Heavy rain to taper off

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Hawaii Island’s heaviest rainfalls are expected to taper off by today.

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Hawaii Island’s heaviest rainfalls are expected to taper off by today.

That assessment came from Vanessa Almanza, meteorologist with the National Weather Service in Honolulu.

Overnight rains Thursday night into Friday morning brought much-needed moisture to the area. But the storms also brought lightning, thunder and heavy downpours throughout East Hawaii.

Authorities reminded residents that the safest place, when lightning threatens, is indoors.

A flood advisory was issued Friday morning for Waikoloa, Puako, Kawaihae, Kohala, Waimea and the Waipio Valley.

Friday afternoon, Hawaii County sent an alert saying high surf was expected “to approach advisory levels along the shores of North Kohala, Hamakua, North and South Hilo and Puna from (Friday) through the weekend.”

Hawaii Police Department issued an advisory Friday evening alerting people to avoid the Bayfront Highway between Pauahi Street and Waianuenue Avenue in Hilo because of high waves washing debris onto the highway.

Hawaii County Civil Defense plans to assess the situation this morning to determine if the road can be reopened.

The Police Department said Kamehameha Avenue should be used as an alternate route.

The 24-hour rainfall total at Hilo International Airport as of Friday morning was 2.86 inches, with Pahoa getting 1.57 inches, Papaikou 3.92 inches and Glenwood .28 inches.

Although heavy downpours are expected to dissipate, chances of rain showers will continue throughout the coming week, according to the online NWS forecast. But showers will only be “occasional” starting Sunday.

One elderly Hawi woman was displaced because of damaging water that got inside her downstairs apartment during the heavy rains that socked East Hawaii Thursday night and Friday.

The Hawaii American Red Cross chapter responded to offer her referrals and take care of immediate needs, such as food and housing, said Debbie Weeks, Hawaii County director of disaster services.

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The woman was safe and meeting with Red Cross volunteers Friday afternoon.

Email Jeff Hansel at jhansel@hawaiitribune-herald.com.

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Heavy rain to taper off

  • RAE OKAWA/Courtesy photo Lightning flashes beyond Mauna Loa in Kawaihae Thursday night. A big storm rocked over Ka’u and the island putting on a visual display wide and far.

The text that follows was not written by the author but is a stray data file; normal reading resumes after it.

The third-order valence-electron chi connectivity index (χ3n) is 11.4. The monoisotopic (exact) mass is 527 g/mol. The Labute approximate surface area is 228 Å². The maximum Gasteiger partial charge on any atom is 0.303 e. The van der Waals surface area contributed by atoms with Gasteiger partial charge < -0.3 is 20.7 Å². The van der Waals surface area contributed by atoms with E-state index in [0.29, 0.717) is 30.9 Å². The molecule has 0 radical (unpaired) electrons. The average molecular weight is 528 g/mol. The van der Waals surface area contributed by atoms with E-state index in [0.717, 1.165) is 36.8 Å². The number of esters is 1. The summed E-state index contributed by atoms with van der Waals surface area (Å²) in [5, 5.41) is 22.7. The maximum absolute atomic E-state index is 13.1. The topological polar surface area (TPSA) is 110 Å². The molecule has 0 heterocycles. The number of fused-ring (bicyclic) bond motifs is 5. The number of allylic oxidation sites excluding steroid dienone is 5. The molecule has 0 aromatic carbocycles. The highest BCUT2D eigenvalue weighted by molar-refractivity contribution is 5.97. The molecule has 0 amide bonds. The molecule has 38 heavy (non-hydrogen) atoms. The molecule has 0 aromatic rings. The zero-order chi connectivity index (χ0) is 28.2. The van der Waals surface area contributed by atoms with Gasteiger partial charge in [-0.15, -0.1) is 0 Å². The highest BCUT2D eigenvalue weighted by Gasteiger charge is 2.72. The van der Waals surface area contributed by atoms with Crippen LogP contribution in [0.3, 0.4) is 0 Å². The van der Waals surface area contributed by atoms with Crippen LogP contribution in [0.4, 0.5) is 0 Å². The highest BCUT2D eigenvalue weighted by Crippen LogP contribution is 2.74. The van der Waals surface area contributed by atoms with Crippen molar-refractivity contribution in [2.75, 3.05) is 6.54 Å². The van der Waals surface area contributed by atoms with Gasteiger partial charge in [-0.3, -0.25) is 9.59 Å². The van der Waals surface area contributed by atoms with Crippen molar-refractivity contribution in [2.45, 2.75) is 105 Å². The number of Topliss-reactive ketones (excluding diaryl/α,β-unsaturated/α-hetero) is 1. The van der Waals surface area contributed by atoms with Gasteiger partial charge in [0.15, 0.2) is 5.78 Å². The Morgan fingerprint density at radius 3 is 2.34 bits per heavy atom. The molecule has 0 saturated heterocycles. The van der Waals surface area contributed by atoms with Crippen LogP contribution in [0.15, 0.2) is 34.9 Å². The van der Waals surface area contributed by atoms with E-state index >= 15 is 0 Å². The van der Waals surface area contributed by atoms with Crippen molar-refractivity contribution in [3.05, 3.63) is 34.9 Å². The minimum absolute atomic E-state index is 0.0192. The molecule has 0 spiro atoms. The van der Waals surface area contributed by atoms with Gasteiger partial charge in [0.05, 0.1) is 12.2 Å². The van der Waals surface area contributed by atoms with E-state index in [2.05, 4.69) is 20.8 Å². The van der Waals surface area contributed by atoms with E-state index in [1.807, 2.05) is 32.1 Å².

• HOLLYN JOHNSON/Tribune-Herald

    Storm waves crash into Hilo Bayfront on Friday.

Hawaii Island’s heaviest rainfalls are expected to taper off by today.

That assessment came from Vanessa Almanza, meteorologist with the National Weather Service in Honolulu.

ADVERTISING


Overnight rains Thursday night into Friday morning brought much-needed moisture to the area. But the storms also brought lightning, thunder and heavy downpours throughout East Hawaii.

Authorities reminded residents that the safest place, when lightning threatens, is indoors.

A flood advisory was issued Friday morning for Waikoloa, Puako, Kawaihae, Kohala, Waimea and the Waipio Valley.

Friday afternoon, Hawaii County sent an alert saying high surf was expected “to approach advisory levels along the shores of North Kohala, Hamakua, North and South Hilo and Puna from (Friday) through the weekend.”

Hawaii Police Department issued an advisory Friday evening alerting people to avoid the Bayfront Highway between Pauahi Street and Waianuenue Avenue in Hilo because of high waves washing debris onto the highway.

Hawaii County Civil Defense plans to assess the situation this morning to determine if the road can be reopened.

The Police Department said Kamehameha Avenue should be used as an alternate route.

The 24-hour rainfall total at Hilo International Airport as of Friday morning was 2.86 inches, with Pahoa getting 1.57 inches, Papaikou 3.92 inches and Glenwood .28 inches.

Although heavy downpours are expected to dissipate, chances of rain showers will continue throughout the coming week, according to the online NWS forecast. But showers will only be “occasional” starting Sunday.

One elderly Hawi woman was displaced because of damaging water that got inside her downstairs apartment during the heavy rains that socked East Hawaii Thursday night and Friday.

The Hawaii American Red Cross chapter responded to offer her referrals and take care of immediate needs, such as food and housing, said Debbie Weeks, Hawaii County director of disaster services.

ADVERTISING


The woman was safe and meeting with Red Cross volunteers Friday afternoon.

Email Jeff Hansel at jhansel@hawaiitribune-herald.com.

Leave a Reply

Your email address will not be published. Required fields are marked *

*

By participating in online discussions you acknowledge that you have agreed to the Star-Advertiser's TERMS OF SERVICE. An insightful discussion of ideas and viewpoints is encouraged, but comments must be civil and in good taste, with no personal attacks. If your comments are inappropriate, you may be banned from posting. To report comments that you believe do not follow our guidelines, email hawaiiwarriorworld@staradvertiser.com.